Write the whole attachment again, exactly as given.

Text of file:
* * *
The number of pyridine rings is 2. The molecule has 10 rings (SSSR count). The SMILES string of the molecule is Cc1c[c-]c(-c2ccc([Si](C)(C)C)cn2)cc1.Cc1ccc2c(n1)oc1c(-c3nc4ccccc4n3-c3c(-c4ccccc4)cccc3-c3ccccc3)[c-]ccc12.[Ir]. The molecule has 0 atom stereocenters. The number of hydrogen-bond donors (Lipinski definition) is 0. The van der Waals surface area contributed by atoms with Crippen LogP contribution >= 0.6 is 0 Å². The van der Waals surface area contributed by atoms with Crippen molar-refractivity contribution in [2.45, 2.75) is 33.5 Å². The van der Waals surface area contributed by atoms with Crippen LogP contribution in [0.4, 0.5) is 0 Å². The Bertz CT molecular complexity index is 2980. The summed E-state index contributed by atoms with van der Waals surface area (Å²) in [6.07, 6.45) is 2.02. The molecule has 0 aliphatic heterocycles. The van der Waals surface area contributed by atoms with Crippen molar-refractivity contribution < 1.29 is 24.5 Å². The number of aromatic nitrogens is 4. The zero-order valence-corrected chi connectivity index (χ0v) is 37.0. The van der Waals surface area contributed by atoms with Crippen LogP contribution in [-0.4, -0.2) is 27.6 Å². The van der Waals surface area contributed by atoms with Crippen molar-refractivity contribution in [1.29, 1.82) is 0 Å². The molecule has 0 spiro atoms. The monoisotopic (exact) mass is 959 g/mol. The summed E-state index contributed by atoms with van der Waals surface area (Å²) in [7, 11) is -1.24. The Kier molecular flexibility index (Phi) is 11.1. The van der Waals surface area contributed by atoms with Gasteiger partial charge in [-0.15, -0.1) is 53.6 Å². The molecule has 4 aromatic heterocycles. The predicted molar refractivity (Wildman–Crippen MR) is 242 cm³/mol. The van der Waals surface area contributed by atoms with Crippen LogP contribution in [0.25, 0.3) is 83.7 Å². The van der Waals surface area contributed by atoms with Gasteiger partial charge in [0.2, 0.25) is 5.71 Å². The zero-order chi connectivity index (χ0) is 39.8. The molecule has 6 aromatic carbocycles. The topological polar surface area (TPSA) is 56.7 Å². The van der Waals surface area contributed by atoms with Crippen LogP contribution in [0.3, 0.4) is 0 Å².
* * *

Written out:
The number of pyridine rings is 2. The molecule has 10 rings (SSSR count). The SMILES string of the molecule is Cc1c[c-]c(-c2ccc([Si](C)(C)C)cn2)cc1.Cc1ccc2c(n1)oc1c(-c3nc4ccccc4n3-c3c(-c4ccccc4)cccc3-c3ccccc3)[c-]ccc12.[Ir]. The molecule has 0 atom stereocenters. The number of hydrogen-bond donors (Lipinski definition) is 0. The van der Waals surface area contributed by atoms with Crippen LogP contribution >= 0.6 is 0 Å². The van der Waals surface area contributed by atoms with Crippen molar-refractivity contribution in [2.45, 2.75) is 33.5 Å². The van der Waals surface area contributed by atoms with Crippen LogP contribution in [0.4, 0.5) is 0 Å². The Bertz CT molecular complexity index is 2980. The summed E-state index contributed by atoms with van der Waals surface area (Å²) in [6.07, 6.45) is 2.02. The molecule has 0 aliphatic heterocycles. The van der Waals surface area contributed by atoms with Crippen molar-refractivity contribution < 1.29 is 24.5 Å². The number of aromatic nitrogens is 4. The zero-order valence-corrected chi connectivity index (χ0v) is 37.0. The van der Waals surface area contributed by atoms with Crippen LogP contribution in [-0.4, -0.2) is 27.6 Å². The van der Waals surface area contributed by atoms with Crippen molar-refractivity contribution in [1.29, 1.82) is 0 Å². The molecule has 0 spiro atoms. The monoisotopic (exact) mass is 959 g/mol. The summed E-state index contributed by atoms with van der Waals surface area (Å²) in [7, 11) is -1.24. The Kier molecular flexibility index (Phi) is 11.1. The van der Waals surface area contributed by atoms with Gasteiger partial charge in [-0.15, -0.1) is 53.6 Å². The molecule has 4 aromatic heterocycles. The predicted molar refractivity (Wildman–Crippen MR) is 242 cm³/mol. The van der Waals surface area contributed by atoms with Crippen LogP contribution in [0.25, 0.3) is 83.7 Å². The van der Waals surface area contributed by atoms with Gasteiger partial charge in [0.2, 0.25) is 5.71 Å². The zero-order chi connectivity index (χ0) is 39.8. The molecule has 6 aromatic carbocycles. The topological polar surface area (TPSA) is 56.7 Å². The van der Waals surface area contributed by atoms with Crippen LogP contribution in [0.3, 0.4) is 0 Å².